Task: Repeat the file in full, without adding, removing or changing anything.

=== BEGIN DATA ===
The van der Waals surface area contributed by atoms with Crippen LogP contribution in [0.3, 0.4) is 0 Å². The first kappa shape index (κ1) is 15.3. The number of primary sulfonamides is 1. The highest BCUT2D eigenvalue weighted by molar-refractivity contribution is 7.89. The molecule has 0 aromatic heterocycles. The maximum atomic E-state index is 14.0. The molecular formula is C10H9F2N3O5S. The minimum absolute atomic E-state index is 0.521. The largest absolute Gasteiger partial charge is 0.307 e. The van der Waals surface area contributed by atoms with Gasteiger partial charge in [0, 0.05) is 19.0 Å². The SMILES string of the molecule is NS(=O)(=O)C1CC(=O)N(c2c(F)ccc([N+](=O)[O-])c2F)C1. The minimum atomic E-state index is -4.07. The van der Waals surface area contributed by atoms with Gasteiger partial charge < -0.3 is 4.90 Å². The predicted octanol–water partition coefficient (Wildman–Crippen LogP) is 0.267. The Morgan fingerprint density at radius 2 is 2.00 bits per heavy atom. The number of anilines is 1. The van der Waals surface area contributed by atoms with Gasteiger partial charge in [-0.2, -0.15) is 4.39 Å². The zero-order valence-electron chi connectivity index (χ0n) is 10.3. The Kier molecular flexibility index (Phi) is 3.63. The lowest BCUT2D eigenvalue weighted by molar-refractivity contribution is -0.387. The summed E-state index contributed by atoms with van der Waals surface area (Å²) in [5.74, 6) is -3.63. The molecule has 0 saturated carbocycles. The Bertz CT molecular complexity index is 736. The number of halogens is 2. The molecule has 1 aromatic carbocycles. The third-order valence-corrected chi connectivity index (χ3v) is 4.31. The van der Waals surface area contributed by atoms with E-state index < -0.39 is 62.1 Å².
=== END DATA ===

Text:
The van der Waals surface area contributed by atoms with Crippen LogP contribution in [0.3, 0.4) is 0 Å². The first kappa shape index (κ1) is 15.3. The number of primary sulfonamides is 1. The highest BCUT2D eigenvalue weighted by molar-refractivity contribution is 7.89. The molecule has 0 aromatic heterocycles. The maximum atomic E-state index is 14.0. The molecular formula is C10H9F2N3O5S. The minimum absolute atomic E-state index is 0.521. The largest absolute Gasteiger partial charge is 0.307 e. The van der Waals surface area contributed by atoms with Gasteiger partial charge in [0, 0.05) is 19.0 Å². The SMILES string of the molecule is NS(=O)(=O)C1CC(=O)N(c2c(F)ccc([N+](=O)[O-])c2F)C1. The minimum atomic E-state index is -4.07. The van der Waals surface area contributed by atoms with Gasteiger partial charge < -0.3 is 4.90 Å². The predicted octanol–water partition coefficient (Wildman–Crippen LogP) is 0.267. The Morgan fingerprint density at radius 2 is 2.00 bits per heavy atom. The number of anilines is 1. The van der Waals surface area contributed by atoms with Gasteiger partial charge in [-0.2, -0.15) is 4.39 Å². The zero-order valence-electron chi connectivity index (χ0n) is 10.3. The Kier molecular flexibility index (Phi) is 3.63. The lowest BCUT2D eigenvalue weighted by molar-refractivity contribution is -0.387. The summed E-state index contributed by atoms with van der Waals surface area (Å²) in [5.74, 6) is -3.63. The molecule has 0 saturated carbocycles. The Bertz CT molecular complexity index is 736. The number of halogens is 2. The molecule has 1 aromatic carbocycles. The third-order valence-corrected chi connectivity index (χ3v) is 4.31. The van der Waals surface area contributed by atoms with E-state index < -0.39 is 62.1 Å².